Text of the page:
- the true or actual state of a matter: He tried to find out the truth.
- conformity with fact or reality; verity: the truth of a statement.
- a verified or indisputable fact, proposition, principle, or the like: mathematical truths.
- the state or character of being true.
- actuality or actual existence.
- an obvious or accepted fact; truism; platitude.
- honesty; integrity; truthfulness.
- (often initial capital letter) ideal or fundamental reality apart from and transcending perceived experience: the basic truths of life.
- agreement with a standard or original.
- accuracy, as of position or adjustment.
- Archaic. fidelity or constancy.
- in truth, in reality; in fact; actually: In truth, moral decay hastened the decline of the Roman Empire.
Origin of truth
Synonyms for truthSee more synonyms for on Thesaurus.com
Antonyms for truth
- So·journ·er [soh-jur-ner, soh-jur-ner] /ˈsoʊ dʒɜr nər, soʊˈdʒɜr nər/, Isabella Van Wagener, 1797?–1883, U.S. abolitionist, orator, and women's-rights advocate, born a slave.
Related Words for truthtruthfulness, legitimacy, veracity, certainty, principle, authenticity, fact, accuracy, faith, revelation, sincerity, integrity, realism, truism, nitty-gritty, maxim, facts, verisimilitude, score, actuality
Examples from the Web for truth
Contemporary Examples of truth
Taraji manages to bring an equal measure of truth to the mother in her character.‘Empire’ Review: Hip-Hop Musical Chairs with an Insane Soap Opera Twist
January 8, 2015
The media tend to frame situations like this as aberrations, but in this case, quite the opposite is the truth.Today’s GOP: Still Cool With Racist Pandering?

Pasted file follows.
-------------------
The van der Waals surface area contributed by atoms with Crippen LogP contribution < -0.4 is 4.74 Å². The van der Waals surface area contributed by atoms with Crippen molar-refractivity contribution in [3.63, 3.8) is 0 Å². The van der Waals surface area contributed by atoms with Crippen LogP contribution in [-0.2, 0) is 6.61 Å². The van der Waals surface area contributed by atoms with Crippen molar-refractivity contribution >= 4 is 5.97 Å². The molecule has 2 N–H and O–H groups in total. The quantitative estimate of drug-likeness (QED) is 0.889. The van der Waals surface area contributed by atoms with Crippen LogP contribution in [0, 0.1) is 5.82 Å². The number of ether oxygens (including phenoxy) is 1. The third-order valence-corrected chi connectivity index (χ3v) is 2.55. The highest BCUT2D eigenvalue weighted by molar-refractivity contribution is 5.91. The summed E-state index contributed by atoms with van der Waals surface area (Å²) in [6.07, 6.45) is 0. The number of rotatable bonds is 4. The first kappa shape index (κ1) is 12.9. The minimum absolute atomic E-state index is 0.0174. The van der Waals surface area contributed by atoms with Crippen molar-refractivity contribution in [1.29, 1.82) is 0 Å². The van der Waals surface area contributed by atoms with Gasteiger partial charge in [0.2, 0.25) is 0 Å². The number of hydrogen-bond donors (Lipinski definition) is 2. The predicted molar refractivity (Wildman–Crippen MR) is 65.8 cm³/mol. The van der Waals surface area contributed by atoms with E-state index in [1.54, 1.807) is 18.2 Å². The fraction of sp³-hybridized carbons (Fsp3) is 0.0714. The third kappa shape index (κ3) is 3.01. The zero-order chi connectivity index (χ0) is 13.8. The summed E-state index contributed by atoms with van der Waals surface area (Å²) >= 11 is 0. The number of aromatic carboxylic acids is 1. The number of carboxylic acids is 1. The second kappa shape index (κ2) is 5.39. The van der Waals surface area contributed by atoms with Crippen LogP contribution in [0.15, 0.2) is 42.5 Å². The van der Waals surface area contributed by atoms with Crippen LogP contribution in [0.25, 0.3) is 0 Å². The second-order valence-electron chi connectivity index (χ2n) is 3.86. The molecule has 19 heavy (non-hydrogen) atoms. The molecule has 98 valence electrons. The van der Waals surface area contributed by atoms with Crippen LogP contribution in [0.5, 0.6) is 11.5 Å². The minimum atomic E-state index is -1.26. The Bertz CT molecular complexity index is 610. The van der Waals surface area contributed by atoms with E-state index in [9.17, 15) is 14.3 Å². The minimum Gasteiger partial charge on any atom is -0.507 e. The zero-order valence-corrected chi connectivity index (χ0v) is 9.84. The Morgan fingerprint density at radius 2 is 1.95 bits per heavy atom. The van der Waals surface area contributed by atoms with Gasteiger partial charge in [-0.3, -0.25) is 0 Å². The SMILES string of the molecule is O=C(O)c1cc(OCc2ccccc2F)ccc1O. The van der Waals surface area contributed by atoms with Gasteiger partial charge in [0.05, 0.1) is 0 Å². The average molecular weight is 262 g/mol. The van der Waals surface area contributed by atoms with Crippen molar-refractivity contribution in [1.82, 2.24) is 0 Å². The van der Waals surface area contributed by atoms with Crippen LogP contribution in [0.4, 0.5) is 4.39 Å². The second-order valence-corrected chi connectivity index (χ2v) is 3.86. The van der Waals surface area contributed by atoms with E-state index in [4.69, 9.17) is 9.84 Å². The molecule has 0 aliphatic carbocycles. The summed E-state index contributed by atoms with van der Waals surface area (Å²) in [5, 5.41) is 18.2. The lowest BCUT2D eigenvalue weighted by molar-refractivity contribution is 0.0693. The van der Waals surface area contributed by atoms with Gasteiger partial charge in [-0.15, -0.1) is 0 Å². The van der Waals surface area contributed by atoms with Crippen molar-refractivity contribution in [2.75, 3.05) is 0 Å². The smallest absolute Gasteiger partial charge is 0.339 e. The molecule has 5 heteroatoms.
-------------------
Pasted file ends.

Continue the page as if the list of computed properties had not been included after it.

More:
January 7, 2015
And I need to ask why their truth makes me so defensive, as if my truth is the only truth.
I need to resist my urge to talk them into my truth, just so I can feel more comfortable and secure.
And besides, as a nation, we hold this truth to be self-evident: resolutions are made to be broken.Forget the Resolutions; Try a Few Declarations
January 1, 2015
Historical Examples of truth
The testimony of Pericles, Alcibiades, and Plato, confirmed the truth of his words.
"In truth, my father, I wished to avoid the pain of parting," rejoined Philæmon.
Listen to the voice that tries to win you back to innocence and truth!
But I got him too straight—let a drunken man alone for telling the truth when he's got it in him.
In truth, it's amazing to take count of the Western men among us in all the professions.
- the quality of being true, genuine, actual, or factualthe truth of his statement was attested
- something that is true as opposed to falseyou did not tell me the truth
- a proven or verified principle or statement; factthe truths of astronomy
- (usually plural) a system of concepts purporting to represent some aspect of the worldthe truths of ancient religions
- fidelity to a required standard or law
- faithful reproduction or portrayalthe truth of a portrait
- an obvious fact; truism; platitude
- honesty, reliability, or veracitythe truth of her nature
- accuracy, as in the setting, adjustment, or position of something, such as a mechanical instrument
- the state or quality of being faithful; allegiance
Word Origin for truth
Meaning "accuracy, correctness" is from 1560s. Unlike lie (v.), there is no primary verb in English or most other IE languages for "speak the truth." Noun sense of "something that is true" is first recorded mid-14c.
Let [Truth] and Falsehood grapple; who ever knew Truth put to the worse, in a free and open encounter. [Milton, "Areopagitica," 1644]
Truth squad in U.S. political sense first attested 1952. Truthiness "act or quality of preferring concepts or facts one wishes to be true, rather than those known to be true," catch word popularized in this sense by U.S. comedian Stephen Colbert, declared by American Dialect Society to be "2005 Word of the Year."
In addition to the idioms beginning with truth
- truth is stranger than fiction
- truth will out
- gospel truth
- home truth
- moment of truth
- naked truth
- unvarnished truth